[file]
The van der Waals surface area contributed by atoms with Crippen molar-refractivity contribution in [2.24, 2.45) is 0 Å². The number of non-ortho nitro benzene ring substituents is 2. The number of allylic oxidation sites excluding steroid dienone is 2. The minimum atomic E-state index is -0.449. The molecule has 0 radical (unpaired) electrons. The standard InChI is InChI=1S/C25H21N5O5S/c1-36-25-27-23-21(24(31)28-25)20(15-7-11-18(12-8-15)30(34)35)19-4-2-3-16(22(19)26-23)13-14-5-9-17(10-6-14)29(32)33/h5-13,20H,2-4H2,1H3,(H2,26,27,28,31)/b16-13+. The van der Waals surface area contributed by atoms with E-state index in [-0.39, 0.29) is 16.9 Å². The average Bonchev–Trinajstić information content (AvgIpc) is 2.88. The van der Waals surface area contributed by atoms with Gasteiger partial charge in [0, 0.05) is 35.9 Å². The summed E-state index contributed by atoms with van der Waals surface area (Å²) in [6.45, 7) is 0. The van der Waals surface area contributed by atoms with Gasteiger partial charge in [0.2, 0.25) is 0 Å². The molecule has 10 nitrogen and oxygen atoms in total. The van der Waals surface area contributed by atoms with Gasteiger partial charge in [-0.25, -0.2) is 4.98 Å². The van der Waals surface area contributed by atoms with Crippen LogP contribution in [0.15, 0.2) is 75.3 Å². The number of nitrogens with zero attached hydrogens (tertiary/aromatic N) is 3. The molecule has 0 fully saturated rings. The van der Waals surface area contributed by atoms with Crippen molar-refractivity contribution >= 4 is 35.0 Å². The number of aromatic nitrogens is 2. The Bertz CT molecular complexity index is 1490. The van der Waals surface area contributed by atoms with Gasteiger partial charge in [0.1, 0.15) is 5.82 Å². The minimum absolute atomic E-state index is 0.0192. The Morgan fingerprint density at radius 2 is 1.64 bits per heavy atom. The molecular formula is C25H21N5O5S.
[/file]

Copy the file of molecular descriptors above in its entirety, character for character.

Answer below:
The van der Waals surface area contributed by atoms with Crippen molar-refractivity contribution in [2.24, 2.45) is 0 Å². The number of non-ortho nitro benzene ring substituents is 2. The number of allylic oxidation sites excluding steroid dienone is 2. The minimum atomic E-state index is -0.449. The molecule has 0 radical (unpaired) electrons. The standard InChI is InChI=1S/C25H21N5O5S/c1-36-25-27-23-21(24(31)28-25)20(15-7-11-18(12-8-15)30(34)35)19-4-2-3-16(22(19)26-23)13-14-5-9-17(10-6-14)29(32)33/h5-13,20H,2-4H2,1H3,(H2,26,27,28,31)/b16-13+. The van der Waals surface area contributed by atoms with E-state index in [-0.39, 0.29) is 16.9 Å². The average Bonchev–Trinajstić information content (AvgIpc) is 2.88. The van der Waals surface area contributed by atoms with Gasteiger partial charge in [0, 0.05) is 35.9 Å². The summed E-state index contributed by atoms with van der Waals surface area (Å²) in [6.45, 7) is 0. The van der Waals surface area contributed by atoms with Gasteiger partial charge in [0.2, 0.25) is 0 Å². The molecule has 10 nitrogen and oxygen atoms in total. The van der Waals surface area contributed by atoms with Gasteiger partial charge in [-0.25, -0.2) is 4.98 Å². The van der Waals surface area contributed by atoms with Crippen LogP contribution in [0.15, 0.2) is 75.3 Å². The number of nitrogens with zero attached hydrogens (tertiary/aromatic N) is 3. The molecule has 0 fully saturated rings. The van der Waals surface area contributed by atoms with Crippen molar-refractivity contribution >= 4 is 35.0 Å². The number of aromatic nitrogens is 2. The Bertz CT molecular complexity index is 1490. The van der Waals surface area contributed by atoms with Gasteiger partial charge in [0.1, 0.15) is 5.82 Å². The minimum absolute atomic E-state index is 0.0192. The Morgan fingerprint density at radius 2 is 1.64 bits per heavy atom. The molecular formula is C25H21N5O5S.